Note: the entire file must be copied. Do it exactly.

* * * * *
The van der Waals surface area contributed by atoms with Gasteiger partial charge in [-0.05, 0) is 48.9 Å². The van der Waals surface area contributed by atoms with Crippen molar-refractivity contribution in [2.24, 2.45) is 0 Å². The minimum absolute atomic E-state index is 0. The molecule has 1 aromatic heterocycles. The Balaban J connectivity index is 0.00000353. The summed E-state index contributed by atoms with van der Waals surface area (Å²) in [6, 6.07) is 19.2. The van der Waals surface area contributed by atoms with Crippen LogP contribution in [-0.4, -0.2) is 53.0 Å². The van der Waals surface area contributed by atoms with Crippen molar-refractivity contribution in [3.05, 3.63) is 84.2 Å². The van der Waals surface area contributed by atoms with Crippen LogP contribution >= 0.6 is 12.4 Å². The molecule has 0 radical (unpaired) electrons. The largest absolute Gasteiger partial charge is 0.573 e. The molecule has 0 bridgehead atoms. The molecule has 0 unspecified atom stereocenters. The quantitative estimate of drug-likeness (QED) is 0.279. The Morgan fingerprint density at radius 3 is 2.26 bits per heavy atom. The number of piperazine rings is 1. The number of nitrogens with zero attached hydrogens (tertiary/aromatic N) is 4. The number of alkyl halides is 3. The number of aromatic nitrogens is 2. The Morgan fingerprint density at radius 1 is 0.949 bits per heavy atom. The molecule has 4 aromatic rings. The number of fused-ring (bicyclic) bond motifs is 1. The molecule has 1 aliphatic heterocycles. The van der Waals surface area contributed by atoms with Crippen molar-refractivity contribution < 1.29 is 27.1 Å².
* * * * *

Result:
The van der Waals surface area contributed by atoms with Gasteiger partial charge in [-0.05, 0) is 48.9 Å². The van der Waals surface area contributed by atoms with Crippen molar-refractivity contribution in [2.24, 2.45) is 0 Å². The minimum absolute atomic E-state index is 0. The molecule has 1 aromatic heterocycles. The Balaban J connectivity index is 0.00000353. The summed E-state index contributed by atoms with van der Waals surface area (Å²) in [6, 6.07) is 19.2. The van der Waals surface area contributed by atoms with Crippen LogP contribution in [-0.4, -0.2) is 53.0 Å². The van der Waals surface area contributed by atoms with Crippen molar-refractivity contribution in [3.05, 3.63) is 84.2 Å². The van der Waals surface area contributed by atoms with Crippen LogP contribution >= 0.6 is 12.4 Å². The molecule has 0 radical (unpaired) electrons. The largest absolute Gasteiger partial charge is 0.573 e. The molecule has 0 bridgehead atoms. The molecule has 0 unspecified atom stereocenters. The quantitative estimate of drug-likeness (QED) is 0.279. The Morgan fingerprint density at radius 3 is 2.26 bits per heavy atom. The number of piperazine rings is 1. The number of nitrogens with zero attached hydrogens (tertiary/aromatic N) is 4. The number of alkyl halides is 3. The number of aromatic nitrogens is 2. The Morgan fingerprint density at radius 1 is 0.949 bits per heavy atom. The molecule has 4 aromatic rings. The number of fused-ring (bicyclic) bond motifs is 1. The molecule has 1 aliphatic heterocycles. The van der Waals surface area contributed by atoms with Crippen molar-refractivity contribution < 1.29 is 27.1 Å².